While those accused of crimes against humanity and genocide also deserve competent legal counsel, Clark's wholehearted partisanship for those accused of such crimes is a revolting spectacle.
A statement issued by his office on November 29, 1996 on the International Tribune for Rwanda explains something of his enthusiasm for these cases:
Excerpts From A Statement On The International Tribunal For Rwanda
The International Tribunal for Rwanda is an extension of colonial power in Africa, which can threaten every African leader. There was never such a court during the colonial wars in Africa which could punish European powers for atrocities against the African people, or against apartheid leadership in South Africa; or the U.S. for its aggressions in Vietnam, Cambodia, Grenada, Libya, Panama, or Iraq, or the U.S.S.R., or Russian Federation in Afghanistan, Chechnya, East Europe, or the Baltic states.
The Tribunal is foreign power intervention taking sides to maintain its control over the majority Hutu through Tutsi surrogates. No country should surrender an accused to such a Tribunal until it is a permanent court that will deal equally and fairly in all cases worldwide against the powerful not only the weak, and act on truth alone, not political interest. The International Herald Tribune on November 23-24 reported on the slaughter of 298 Hutus in a Seventh Day Adventist Church after their return from the exile abroad. This Tribunal cannot protect these Hutus, or tens of thousands of others. Do the rich and powerful countries really believe they can do justice, or help Africa by prosecuting a select few while arming all sides to kill Africans and millions of Africans face starvation? It is their earlier interventions that have created these conditions.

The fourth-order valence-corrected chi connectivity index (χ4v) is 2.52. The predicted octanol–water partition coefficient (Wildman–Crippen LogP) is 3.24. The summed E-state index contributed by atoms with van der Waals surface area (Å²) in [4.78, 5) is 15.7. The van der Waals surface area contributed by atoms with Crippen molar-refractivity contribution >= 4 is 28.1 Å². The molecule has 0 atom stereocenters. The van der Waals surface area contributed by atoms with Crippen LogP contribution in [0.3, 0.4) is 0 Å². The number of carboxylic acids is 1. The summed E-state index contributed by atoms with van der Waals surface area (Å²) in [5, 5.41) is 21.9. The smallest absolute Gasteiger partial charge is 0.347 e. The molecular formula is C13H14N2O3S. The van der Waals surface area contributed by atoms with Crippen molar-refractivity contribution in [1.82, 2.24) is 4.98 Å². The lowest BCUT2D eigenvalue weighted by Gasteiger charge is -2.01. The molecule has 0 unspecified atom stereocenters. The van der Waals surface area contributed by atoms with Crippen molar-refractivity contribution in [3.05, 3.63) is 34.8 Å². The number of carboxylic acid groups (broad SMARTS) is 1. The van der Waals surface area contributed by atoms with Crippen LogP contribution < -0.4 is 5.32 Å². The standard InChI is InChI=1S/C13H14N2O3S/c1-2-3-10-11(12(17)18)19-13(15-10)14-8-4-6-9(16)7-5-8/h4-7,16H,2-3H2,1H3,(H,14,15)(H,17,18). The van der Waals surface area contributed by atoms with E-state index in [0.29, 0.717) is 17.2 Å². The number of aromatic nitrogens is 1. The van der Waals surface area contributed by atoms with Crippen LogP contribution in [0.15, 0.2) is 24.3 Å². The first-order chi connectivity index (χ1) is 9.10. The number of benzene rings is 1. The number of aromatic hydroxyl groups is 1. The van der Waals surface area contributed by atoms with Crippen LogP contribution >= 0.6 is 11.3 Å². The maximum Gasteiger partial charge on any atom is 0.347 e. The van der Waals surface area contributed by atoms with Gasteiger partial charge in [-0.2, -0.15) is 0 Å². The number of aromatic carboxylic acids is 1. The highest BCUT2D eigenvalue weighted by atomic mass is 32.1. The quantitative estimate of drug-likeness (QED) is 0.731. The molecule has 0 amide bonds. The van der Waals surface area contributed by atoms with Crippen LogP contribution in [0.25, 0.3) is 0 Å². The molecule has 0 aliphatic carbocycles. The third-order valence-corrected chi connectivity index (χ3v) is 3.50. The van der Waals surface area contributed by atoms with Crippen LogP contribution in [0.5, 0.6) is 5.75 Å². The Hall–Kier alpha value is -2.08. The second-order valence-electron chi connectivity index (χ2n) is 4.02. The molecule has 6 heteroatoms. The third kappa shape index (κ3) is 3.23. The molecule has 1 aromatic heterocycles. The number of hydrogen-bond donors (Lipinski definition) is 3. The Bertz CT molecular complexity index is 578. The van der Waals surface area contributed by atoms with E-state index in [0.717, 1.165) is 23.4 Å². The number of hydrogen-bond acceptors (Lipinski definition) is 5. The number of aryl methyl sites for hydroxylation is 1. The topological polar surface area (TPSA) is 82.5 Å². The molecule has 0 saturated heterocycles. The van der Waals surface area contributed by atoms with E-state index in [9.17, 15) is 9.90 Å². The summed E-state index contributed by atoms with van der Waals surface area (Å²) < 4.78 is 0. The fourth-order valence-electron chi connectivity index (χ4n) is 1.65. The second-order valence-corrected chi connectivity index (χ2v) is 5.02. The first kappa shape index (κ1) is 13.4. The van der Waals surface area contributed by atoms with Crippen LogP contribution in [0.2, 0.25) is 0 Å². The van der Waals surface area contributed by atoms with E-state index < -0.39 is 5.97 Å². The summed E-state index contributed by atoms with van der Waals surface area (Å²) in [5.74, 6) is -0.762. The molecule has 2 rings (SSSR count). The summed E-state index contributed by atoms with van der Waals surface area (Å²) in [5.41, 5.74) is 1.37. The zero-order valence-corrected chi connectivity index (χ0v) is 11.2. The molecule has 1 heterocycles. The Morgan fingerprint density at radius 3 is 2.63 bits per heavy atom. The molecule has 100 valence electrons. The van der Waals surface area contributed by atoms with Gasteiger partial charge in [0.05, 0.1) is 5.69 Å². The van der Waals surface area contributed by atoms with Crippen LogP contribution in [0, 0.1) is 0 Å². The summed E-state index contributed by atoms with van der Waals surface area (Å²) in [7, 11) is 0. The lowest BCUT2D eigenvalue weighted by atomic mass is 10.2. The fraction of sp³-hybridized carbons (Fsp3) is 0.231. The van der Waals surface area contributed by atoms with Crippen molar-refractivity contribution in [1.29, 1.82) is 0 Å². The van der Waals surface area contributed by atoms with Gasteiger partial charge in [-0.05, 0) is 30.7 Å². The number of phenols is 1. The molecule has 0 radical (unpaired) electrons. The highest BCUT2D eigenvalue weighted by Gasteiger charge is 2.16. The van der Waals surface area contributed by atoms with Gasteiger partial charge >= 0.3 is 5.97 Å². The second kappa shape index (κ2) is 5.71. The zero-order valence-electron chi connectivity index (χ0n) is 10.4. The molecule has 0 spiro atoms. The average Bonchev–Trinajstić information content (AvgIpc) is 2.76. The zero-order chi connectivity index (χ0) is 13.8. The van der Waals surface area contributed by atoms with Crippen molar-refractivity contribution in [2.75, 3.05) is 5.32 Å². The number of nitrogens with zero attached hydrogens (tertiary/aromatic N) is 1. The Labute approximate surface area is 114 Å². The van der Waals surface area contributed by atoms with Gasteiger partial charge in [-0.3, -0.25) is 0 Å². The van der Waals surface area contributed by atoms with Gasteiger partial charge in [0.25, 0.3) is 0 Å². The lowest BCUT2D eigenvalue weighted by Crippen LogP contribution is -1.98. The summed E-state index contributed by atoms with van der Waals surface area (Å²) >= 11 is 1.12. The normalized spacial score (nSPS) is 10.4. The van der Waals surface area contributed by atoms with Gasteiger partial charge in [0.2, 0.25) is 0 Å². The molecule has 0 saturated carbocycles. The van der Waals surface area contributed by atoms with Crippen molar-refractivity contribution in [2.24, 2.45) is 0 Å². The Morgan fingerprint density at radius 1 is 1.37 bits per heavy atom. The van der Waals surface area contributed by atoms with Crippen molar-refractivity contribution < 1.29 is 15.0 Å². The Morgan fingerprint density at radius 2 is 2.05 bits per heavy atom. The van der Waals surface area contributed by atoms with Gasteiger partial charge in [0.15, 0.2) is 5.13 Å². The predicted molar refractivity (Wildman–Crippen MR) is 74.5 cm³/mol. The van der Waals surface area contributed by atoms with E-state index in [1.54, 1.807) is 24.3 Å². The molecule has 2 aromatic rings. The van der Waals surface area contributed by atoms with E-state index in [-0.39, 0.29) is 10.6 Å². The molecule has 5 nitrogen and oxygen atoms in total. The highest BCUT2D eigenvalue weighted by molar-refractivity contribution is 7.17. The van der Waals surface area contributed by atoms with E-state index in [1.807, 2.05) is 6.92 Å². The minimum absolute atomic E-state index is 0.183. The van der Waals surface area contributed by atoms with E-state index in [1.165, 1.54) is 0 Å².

Ramsey Clark, November 29, 1996
In response to these sentiments, Ken Harrow of Amnesty International wrote:
What an irony that Ramsey Clark would evoke the weak and the helpless in his defense of a man accused of genocide, would turn the blame outside Africa to absolve one who might well have assumed the guilt for the worst of crimes. Africa does not need any more defenders whose defense functions to deny Africa agency, responsibility for actions committed by Africans. It does not need Westerners to tell it that the powerful West is only and always responsible for crimes committed in Africa. The really weak and helpless victim here is justice, and the International Court is the first modest attempt to extend the concept of justice beyond national borders. Considering the crimes of our century committed by xenophobic nationalists, and the continuing crimes committed in the name of national interest, it is time for enlightened people to throw their support to international institutions based on premises of equity. ken harrow